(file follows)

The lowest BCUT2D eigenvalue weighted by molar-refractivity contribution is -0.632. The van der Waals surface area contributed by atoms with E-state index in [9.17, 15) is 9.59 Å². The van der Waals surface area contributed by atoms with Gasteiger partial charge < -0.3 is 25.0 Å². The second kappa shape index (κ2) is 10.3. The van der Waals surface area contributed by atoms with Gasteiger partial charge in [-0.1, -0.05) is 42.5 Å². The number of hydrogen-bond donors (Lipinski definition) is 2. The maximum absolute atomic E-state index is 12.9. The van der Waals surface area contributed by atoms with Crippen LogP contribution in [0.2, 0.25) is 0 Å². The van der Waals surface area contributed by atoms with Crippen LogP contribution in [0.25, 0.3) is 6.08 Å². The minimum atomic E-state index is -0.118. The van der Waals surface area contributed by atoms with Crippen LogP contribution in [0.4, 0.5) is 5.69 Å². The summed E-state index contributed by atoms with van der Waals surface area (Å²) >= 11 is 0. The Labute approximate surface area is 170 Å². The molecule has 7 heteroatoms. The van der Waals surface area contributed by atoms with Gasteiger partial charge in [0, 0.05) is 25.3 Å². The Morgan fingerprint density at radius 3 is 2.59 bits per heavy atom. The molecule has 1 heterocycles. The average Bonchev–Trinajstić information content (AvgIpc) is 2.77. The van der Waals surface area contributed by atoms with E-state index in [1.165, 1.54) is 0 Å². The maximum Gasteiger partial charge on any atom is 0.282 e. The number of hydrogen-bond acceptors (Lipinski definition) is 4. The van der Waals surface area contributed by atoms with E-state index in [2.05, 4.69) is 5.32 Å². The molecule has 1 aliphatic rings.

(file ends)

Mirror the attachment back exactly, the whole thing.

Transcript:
The lowest BCUT2D eigenvalue weighted by molar-refractivity contribution is -0.632. The van der Waals surface area contributed by atoms with E-state index in [9.17, 15) is 9.59 Å². The van der Waals surface area contributed by atoms with Gasteiger partial charge < -0.3 is 25.0 Å². The second kappa shape index (κ2) is 10.3. The van der Waals surface area contributed by atoms with Gasteiger partial charge in [-0.1, -0.05) is 42.5 Å². The number of hydrogen-bond donors (Lipinski definition) is 2. The maximum absolute atomic E-state index is 12.9. The van der Waals surface area contributed by atoms with Crippen LogP contribution in [0.2, 0.25) is 0 Å². The van der Waals surface area contributed by atoms with Crippen LogP contribution in [0.25, 0.3) is 6.08 Å². The minimum atomic E-state index is -0.118. The van der Waals surface area contributed by atoms with Crippen LogP contribution in [0.4, 0.5) is 5.69 Å². The summed E-state index contributed by atoms with van der Waals surface area (Å²) >= 11 is 0. The Labute approximate surface area is 170 Å². The molecule has 7 heteroatoms. The van der Waals surface area contributed by atoms with Gasteiger partial charge in [0, 0.05) is 25.3 Å². The Morgan fingerprint density at radius 3 is 2.59 bits per heavy atom. The molecule has 1 heterocycles. The average Bonchev–Trinajstić information content (AvgIpc) is 2.77. The van der Waals surface area contributed by atoms with E-state index in [1.165, 1.54) is 0 Å². The maximum Gasteiger partial charge on any atom is 0.282 e. The number of hydrogen-bond acceptors (Lipinski definition) is 4. The van der Waals surface area contributed by atoms with E-state index in [2.05, 4.69) is 5.32 Å². The molecule has 1 aliphatic rings.